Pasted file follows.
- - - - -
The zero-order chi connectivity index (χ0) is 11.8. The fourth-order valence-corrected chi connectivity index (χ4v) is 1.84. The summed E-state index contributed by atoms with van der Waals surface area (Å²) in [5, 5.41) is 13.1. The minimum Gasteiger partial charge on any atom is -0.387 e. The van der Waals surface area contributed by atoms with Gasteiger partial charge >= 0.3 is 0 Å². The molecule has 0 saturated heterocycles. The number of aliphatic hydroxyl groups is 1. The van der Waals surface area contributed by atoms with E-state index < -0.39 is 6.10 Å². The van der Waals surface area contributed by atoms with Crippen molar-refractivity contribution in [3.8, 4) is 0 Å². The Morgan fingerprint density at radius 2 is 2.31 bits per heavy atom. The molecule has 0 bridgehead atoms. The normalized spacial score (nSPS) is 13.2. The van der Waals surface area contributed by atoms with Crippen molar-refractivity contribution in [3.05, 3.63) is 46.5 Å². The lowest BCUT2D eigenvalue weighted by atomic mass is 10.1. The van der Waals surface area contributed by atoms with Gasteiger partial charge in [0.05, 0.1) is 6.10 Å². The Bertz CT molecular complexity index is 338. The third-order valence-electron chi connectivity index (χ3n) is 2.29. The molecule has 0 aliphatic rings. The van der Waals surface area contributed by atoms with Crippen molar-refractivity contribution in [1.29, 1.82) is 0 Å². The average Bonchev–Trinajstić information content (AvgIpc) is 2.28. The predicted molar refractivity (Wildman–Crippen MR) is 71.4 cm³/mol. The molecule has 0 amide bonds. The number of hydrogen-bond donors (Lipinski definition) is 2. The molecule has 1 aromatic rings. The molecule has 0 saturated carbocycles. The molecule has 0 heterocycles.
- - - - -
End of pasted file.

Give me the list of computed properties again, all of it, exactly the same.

The zero-order chi connectivity index (χ0) is 11.8. The fourth-order valence-corrected chi connectivity index (χ4v) is 1.84. The summed E-state index contributed by atoms with van der Waals surface area (Å²) in [5, 5.41) is 13.1. The minimum Gasteiger partial charge on any atom is -0.387 e. The van der Waals surface area contributed by atoms with Gasteiger partial charge >= 0.3 is 0 Å². The molecule has 0 saturated heterocycles. The number of aliphatic hydroxyl groups is 1. The van der Waals surface area contributed by atoms with E-state index < -0.39 is 6.10 Å². The van der Waals surface area contributed by atoms with Crippen molar-refractivity contribution in [3.8, 4) is 0 Å². The Morgan fingerprint density at radius 2 is 2.31 bits per heavy atom. The molecule has 0 bridgehead atoms. The normalized spacial score (nSPS) is 13.2. The van der Waals surface area contributed by atoms with Crippen molar-refractivity contribution in [3.05, 3.63) is 46.5 Å². The lowest BCUT2D eigenvalue weighted by atomic mass is 10.1. The van der Waals surface area contributed by atoms with Gasteiger partial charge in [0.05, 0.1) is 6.10 Å². The Bertz CT molecular complexity index is 338. The third-order valence-electron chi connectivity index (χ3n) is 2.29. The molecule has 0 aliphatic rings. The van der Waals surface area contributed by atoms with Crippen molar-refractivity contribution in [1.29, 1.82) is 0 Å². The average Bonchev–Trinajstić information content (AvgIpc) is 2.28. The predicted molar refractivity (Wildman–Crippen MR) is 71.4 cm³/mol. The molecule has 0 amide bonds. The number of hydrogen-bond donors (Lipinski definition) is 2. The molecule has 1 aromatic rings. The molecule has 0 saturated carbocycles. The molecule has 0 heterocycles.